Name of Symptom/Sign:
Classifications and external resources
Malaise is a feeling of general discomfort or uneasiness, an "out of sorts" feeling, often the first indication of an infection or other disease. Often defined in medicinal research as a "general feeling of being unwell".
Colloquially, malaise has been referred to as "the creeping crud" (especially in reference to the malaise caused by communicable diseases such as influenza and the common cold). This usage may have originated in folk medicine, but it is adopted from the French word meaning "discomfort," "feeling faint," "feeling sick."
The term is also often used figuratively in such contexts as "economic malaise."
Additional recommended knowledge
There can be various causes to a malaise, from the slightest like an emotion (causing vagal response) or hunger (light hypoglycemia) to the most serious (cancer, cerebrovascular accident, internal bleeding etc.).
Generally speaking, the malaise expresses that "something is wrong," like a general warning light, but only a medical examination can determine the cause.
First aid response
As stated above, it is not possible to easily determine the cause of the malaise, and thus whether it is slight or not, and whether it is an emergency or not (for example, a cancer is very serious, possibly deadly, but it is usually not an absolute emergency as the life is not likely to be threatened in the next few hours).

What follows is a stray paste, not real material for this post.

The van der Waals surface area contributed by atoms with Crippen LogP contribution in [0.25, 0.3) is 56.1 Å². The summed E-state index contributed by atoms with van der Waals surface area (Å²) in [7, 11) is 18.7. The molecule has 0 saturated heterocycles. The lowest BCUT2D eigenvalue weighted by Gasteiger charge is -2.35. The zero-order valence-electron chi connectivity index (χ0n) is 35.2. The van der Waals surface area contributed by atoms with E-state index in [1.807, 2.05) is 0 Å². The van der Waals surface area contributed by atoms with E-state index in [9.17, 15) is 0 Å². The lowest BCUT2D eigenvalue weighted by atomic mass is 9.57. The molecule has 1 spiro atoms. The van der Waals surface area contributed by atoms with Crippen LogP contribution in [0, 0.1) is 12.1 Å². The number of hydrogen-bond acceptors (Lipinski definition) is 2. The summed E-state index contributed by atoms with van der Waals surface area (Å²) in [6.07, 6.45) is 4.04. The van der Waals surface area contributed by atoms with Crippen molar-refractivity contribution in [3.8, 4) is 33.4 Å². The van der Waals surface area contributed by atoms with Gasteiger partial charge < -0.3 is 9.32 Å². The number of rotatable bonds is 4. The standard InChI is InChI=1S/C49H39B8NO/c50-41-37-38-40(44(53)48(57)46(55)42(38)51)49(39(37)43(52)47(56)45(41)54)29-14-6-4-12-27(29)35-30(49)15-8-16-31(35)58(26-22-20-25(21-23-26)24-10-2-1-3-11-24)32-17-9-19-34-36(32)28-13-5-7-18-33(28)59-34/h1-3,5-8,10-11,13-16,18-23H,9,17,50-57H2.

The first response is:
- to keep the person safe, protected from the external dangers and weather (cover with a jacket or a blanket in cold conditions);
- to place the person to rest, possibly in a calm place: to propose the recumbent position, but to let the person adopt the most comfortable position; the aim is to prevent from falling down, and to make the blood circulation easier;
- to ask questions:
- How does the person feel,
- when did it start,
- if it is the first time it has happened,
- if the person has a known disease, known health problems,